Sisters Weekend: Mike grew up renting “Monty Python” tapes from the library and staying up late to watch 2000’s SNL, Kat was super into Andy Kaufman and “Kids In The Hall” in high school, and Angelo was heavily influenced by “Strangers With Candy” and Anna Faris in the Scary Movie franchise, so, our comedy heroes mesh from all over. But, also we idolize a lot of the people we work with in NY-  Lorelei Ramirez, Erin Markey, Mary Houlihan, who are all in the film, Amy Zimmer, Ana Fabrega, Patti Harrison, Sam Taggart. Geniuses! All of Em!

IFC: What’s your favorite moment from the film?

Sisters Weekend: I mean…seeing Mary Houlihan scream at an insane Pomeranian on an iPad is pretty great.

See Sisters Weekend right now on IFC’s Comedy Crib

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Reality? Check.

Baroness For Life

Baroness von Sketch Show is available for immediate consumption.

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Baroness von Sketch Show is snowballing as people have taken note of its subtle and not-so-subtle skewering of everyday life. The New York Times, W Magazine, and Vogue have heaped on the praise, but IFC had a few more probing questions…

IFC: To varying degrees, your sketches are simply scripted examples of things that actually happen. What makes real life so messed up?

Aurora: Hubris, Ego and Selfish Desires and lack of empathy.

Carolyn: That we’re trapped together in the 3rd Dimension.

Jenn: 1. Other people 2. Other people’s problems 3. Probably something I did.

IFC: A lot of people I know have watched this show and realized, “Dear god, that’s me.” or “Dear god, that’s true.” Why do people have their blinders on?

Aurora: Because most people when you’re in the middle of a situation, you don’t have the perspective to step back and see yourself because you’re caught up in the moment. That’s the job of comedians is to step back and have a self-awareness about these things, not only saying “You’re doing this,” but also, “You’re not the only one doing this.” It’s a delicate balance of making people feel uncomfortable and comforting them at the same time.


IFC: Unlike a lot of popular sketch comedy, your sketches often focus more on group dynamics vs iconic individual characters. Why do you think that is and why is it important?

Meredith: We consider the show to be more based around human dynamics, not so much characters. If anything we’re more attracted to the energy created by people interacting.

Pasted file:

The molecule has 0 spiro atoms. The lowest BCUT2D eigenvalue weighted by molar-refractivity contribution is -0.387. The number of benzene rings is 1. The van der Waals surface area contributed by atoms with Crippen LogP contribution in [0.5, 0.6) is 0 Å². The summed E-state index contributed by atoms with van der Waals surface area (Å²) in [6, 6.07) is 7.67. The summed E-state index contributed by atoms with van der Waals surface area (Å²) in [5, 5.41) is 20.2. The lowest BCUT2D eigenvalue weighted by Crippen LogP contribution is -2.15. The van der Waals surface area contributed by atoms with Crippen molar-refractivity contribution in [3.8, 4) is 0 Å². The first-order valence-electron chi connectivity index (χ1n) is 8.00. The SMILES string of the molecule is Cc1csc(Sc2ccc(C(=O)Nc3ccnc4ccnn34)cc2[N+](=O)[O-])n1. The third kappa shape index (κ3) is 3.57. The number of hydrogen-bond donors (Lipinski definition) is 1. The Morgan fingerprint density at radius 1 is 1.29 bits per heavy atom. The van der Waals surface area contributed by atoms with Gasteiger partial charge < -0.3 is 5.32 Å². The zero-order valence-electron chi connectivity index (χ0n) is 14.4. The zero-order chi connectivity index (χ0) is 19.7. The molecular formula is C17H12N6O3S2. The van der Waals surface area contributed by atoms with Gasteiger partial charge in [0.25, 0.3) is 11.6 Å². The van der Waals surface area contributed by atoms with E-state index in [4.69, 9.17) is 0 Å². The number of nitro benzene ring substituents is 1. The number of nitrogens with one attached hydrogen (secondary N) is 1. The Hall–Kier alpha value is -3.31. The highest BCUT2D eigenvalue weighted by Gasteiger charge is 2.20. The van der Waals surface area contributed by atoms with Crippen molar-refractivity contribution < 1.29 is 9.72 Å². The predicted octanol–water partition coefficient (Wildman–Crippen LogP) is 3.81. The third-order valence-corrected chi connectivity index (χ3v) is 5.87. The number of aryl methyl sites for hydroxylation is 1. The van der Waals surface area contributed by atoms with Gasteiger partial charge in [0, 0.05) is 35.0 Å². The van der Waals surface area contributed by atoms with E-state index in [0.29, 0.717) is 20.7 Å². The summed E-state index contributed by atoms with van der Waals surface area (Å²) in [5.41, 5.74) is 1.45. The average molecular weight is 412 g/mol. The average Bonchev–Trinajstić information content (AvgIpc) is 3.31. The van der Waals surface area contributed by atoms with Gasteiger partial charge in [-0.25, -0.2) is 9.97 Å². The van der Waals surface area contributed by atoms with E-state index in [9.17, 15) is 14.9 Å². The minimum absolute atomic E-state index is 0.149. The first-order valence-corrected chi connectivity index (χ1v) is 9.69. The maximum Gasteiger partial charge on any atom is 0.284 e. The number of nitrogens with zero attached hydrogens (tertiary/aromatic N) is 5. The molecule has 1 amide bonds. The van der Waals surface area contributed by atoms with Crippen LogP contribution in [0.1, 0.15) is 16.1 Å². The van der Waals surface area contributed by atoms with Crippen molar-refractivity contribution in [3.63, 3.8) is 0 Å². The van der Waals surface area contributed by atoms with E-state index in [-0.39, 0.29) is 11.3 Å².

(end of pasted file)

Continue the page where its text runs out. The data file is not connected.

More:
Jenn: So much of life is spent trying to work it out with other people, whether it’s at work, at home, trying to commute to work, or even on Facebook it’s pretty hard to escape the group.

IFC: Are there any comedians out there that you feel are just nailing it?

Aurora: I love Key and Peele. I know that their show is done and I’m in denial about it, but they are amazing because there were many times that I would imagine that Keegan Michael Key was in the scene while writing. If I could picture him saying it, I knew it would work. I also kind of have a crush on Jordan Peele and his performance in Big Mouth. Maya Rudolph also just makes everything amazing. Her puberty demon on Big Mouth is flawless. She did an ad for 7th generation tampons that my son, my husband and myself were singing around the house for weeks. If I could even get anything close to her career, I would be happy. I’m also back in love with Rick and Morty. I don’t know if I have a crush on Justin Roiland, I just really love Rick (maybe even more than Morty). I don’t have a crush on Jerry, the dad, but I have a crush on Chris Parnell because he’s so good at being Jerry.



IFC: If you could go back in time and cast yourselves in any sitcom, which would it be and how would it change?

Carolyn: I’d go back in time and cast us in The Partridge Family.  We’d make an excellent family band. We’d have a laugh, break into song and wear ruffled blouses with velvet jackets.  And of course travel to all our gigs on a Mondrian bus. I feel really confident about this choice.

Meredith: Electric Mayhem from The Muppet Show. It wouldn’t change, they were simply perfect, except… maybe a few more vaginas in the band.

Binge the entire first and second seasons of Baroness von Sketch Show now on and the IFC app.